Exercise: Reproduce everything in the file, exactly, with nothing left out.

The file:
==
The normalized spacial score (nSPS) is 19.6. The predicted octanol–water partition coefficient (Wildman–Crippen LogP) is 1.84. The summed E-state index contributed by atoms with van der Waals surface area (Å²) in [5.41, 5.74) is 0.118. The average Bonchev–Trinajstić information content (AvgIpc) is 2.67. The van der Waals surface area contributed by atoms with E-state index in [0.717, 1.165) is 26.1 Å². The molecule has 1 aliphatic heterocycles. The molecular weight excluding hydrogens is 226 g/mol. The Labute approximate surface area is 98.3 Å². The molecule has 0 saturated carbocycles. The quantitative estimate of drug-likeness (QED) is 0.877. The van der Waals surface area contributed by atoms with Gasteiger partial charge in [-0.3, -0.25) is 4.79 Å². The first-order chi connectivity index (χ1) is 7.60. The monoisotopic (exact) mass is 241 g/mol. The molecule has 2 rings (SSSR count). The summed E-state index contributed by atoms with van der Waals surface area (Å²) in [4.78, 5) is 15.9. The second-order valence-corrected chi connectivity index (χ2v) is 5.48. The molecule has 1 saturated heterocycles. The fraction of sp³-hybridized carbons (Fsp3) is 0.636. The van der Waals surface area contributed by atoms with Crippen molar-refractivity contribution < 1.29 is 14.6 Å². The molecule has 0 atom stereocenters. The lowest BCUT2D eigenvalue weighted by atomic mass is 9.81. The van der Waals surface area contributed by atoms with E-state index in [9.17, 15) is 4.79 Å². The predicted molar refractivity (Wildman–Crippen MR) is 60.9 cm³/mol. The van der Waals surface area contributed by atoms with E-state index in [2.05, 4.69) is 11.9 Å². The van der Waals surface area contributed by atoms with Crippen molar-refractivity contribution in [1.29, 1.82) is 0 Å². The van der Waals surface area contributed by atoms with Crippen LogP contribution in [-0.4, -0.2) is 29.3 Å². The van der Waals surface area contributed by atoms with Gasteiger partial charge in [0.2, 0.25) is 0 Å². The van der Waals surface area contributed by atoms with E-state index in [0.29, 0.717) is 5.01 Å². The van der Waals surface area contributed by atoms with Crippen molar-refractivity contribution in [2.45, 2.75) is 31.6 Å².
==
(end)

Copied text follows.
The normalized spacial score (nSPS) is 19.6. The predicted octanol–water partition coefficient (Wildman–Crippen LogP) is 1.84. The summed E-state index contributed by atoms with van der Waals surface area (Å²) in [5.41, 5.74) is 0.118. The average Bonchev–Trinajstić information content (AvgIpc) is 2.67. The van der Waals surface area contributed by atoms with E-state index in [0.717, 1.165) is 26.1 Å². The molecule has 1 aliphatic heterocycles. The molecular weight excluding hydrogens is 226 g/mol. The Labute approximate surface area is 98.3 Å². The molecule has 0 saturated carbocycles. The quantitative estimate of drug-likeness (QED) is 0.877. The van der Waals surface area contributed by atoms with Gasteiger partial charge in [-0.3, -0.25) is 4.79 Å². The first-order chi connectivity index (χ1) is 7.60. The monoisotopic (exact) mass is 241 g/mol. The molecule has 2 rings (SSSR count). The summed E-state index contributed by atoms with van der Waals surface area (Å²) in [4.78, 5) is 15.9. The second-order valence-corrected chi connectivity index (χ2v) is 5.48. The molecule has 1 saturated heterocycles. The fraction of sp³-hybridized carbons (Fsp3) is 0.636. The van der Waals surface area contributed by atoms with Crippen molar-refractivity contribution < 1.29 is 14.6 Å². The molecule has 0 atom stereocenters. The lowest BCUT2D eigenvalue weighted by atomic mass is 9.81. The van der Waals surface area contributed by atoms with E-state index in [9.17, 15) is 4.79 Å². The predicted molar refractivity (Wildman–Crippen MR) is 60.9 cm³/mol. The van der Waals surface area contributed by atoms with E-state index in [2.05, 4.69) is 11.9 Å². The van der Waals surface area contributed by atoms with Crippen molar-refractivity contribution in [1.29, 1.82) is 0 Å². The van der Waals surface area contributed by atoms with Crippen LogP contribution in [-0.4, -0.2) is 29.3 Å². The van der Waals surface area contributed by atoms with Gasteiger partial charge in [0.2, 0.25) is 0 Å². The van der Waals surface area contributed by atoms with E-state index in [0.29, 0.717) is 5.01 Å². The van der Waals surface area contributed by atoms with Crippen molar-refractivity contribution in [2.45, 2.75) is 31.6 Å².